Changes in readiness to quit and self-efficacy among adolescents receiving a brief office intervention for smoking cessation

Christi A. Patten, Paul A. Decker, Ellen A. Dornelas, Jeremy Barbagallo, Emily Rock, Kenneth P. Offord, Richard D. Hurt, Suzanne Pingree

Research output: Contribution to journalArticlepeer-review

22 Scopus citations


Purpose: To examine changes in readiness to quit and self-efficacy among adolescents who received a clinic-based, brief office intervention (BOI) for smoking cessation. Methods: This study utilized a prospective, pre-post- treatment design. Participants were adolescent smokers (34 females, 35 males) with a mean ± SD age of 15.8 ± 1.4 years; 86% were Caucasian, who were randomly assigned to receive the BOI as part of a larger clinical trial. They were recruited from three cities in the Midwest and Northeastern part of the United States. After the baseline assessment, the BOI was designed for adolescents to receive four weekly individual sessions with a research counselor lasting between 10 and 40 min each. The BOI includes motivational interviewing and cognitive-behavioral techniques. Readiness to quit was assessed at each treatment session using the stages of change algorithm. The validated Adolescent Smoking Self-Efficacy Scale (SES) was used to assess self-efficacy at baseline (week 0) prior to the intervention and at post-treatment (week 4). The SES items comprise three factors or subscales: opportunities to smoke, emotional stress, and friends' influence. Results: The percentage of adolescents who made improvement on readiness to quit from the baseline treatment session was statistically significant (p < .001) for each of the three subsequent treatment sessions. Self-efficacy scores increased significantly (p < .004) from baseline to post-treatment for all three subscales. Conclusions: Adolescents receiving a BOI progressed in their readiness and self-efficacy to quit. Understanding the change process among adolescent smokers during treatment could influence the design of future stop smoking interventions.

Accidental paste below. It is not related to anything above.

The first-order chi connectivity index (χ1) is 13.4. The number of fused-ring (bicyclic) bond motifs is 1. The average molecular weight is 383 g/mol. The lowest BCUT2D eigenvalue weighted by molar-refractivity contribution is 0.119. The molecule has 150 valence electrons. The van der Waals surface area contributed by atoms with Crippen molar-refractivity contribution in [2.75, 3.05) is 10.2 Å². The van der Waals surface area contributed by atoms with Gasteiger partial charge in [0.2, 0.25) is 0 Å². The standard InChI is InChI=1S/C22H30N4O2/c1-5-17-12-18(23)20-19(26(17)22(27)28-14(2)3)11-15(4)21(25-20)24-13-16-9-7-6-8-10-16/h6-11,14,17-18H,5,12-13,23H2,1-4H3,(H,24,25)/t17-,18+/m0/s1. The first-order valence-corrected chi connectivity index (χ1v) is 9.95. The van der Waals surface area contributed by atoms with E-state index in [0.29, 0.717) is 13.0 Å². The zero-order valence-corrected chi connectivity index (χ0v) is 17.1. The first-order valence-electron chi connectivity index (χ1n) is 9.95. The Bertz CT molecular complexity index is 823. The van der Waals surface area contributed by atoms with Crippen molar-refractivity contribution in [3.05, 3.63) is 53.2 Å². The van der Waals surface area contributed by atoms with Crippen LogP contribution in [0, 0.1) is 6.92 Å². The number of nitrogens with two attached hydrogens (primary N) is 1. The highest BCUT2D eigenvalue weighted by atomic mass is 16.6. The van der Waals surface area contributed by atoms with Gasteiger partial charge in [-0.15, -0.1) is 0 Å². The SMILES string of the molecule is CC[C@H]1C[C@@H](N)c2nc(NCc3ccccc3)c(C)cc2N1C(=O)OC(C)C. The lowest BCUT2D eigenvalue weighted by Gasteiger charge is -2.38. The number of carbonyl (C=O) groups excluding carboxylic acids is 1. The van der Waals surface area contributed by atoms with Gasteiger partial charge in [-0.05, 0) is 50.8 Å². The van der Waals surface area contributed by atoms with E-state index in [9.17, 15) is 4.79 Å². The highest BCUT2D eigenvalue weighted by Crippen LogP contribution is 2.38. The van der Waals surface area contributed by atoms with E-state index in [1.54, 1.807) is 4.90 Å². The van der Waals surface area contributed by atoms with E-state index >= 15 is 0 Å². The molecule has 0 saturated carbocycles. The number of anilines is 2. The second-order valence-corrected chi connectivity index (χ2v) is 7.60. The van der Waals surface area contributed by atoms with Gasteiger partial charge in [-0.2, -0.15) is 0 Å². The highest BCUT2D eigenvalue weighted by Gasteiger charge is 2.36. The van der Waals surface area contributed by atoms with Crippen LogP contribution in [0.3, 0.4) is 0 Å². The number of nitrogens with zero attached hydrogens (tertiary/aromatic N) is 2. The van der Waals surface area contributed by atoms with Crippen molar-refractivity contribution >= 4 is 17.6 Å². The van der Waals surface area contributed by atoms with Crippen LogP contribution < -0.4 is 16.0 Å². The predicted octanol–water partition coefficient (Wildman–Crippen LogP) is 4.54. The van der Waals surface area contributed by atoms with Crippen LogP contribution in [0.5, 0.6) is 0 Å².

Original languageEnglish (US)
Pages (from-to)326-336
Number of pages11
JournalPsychology, Health and Medicine
Issue number3
StatePublished - May 2008


  • Adolescents
  • Brief office intervention
  • Intervention
  • Self-efficacy
  • Tobacco

ASJC Scopus subject areas

  • Clinical Psychology
  • Applied Psychology
  • Psychiatry and Mental health


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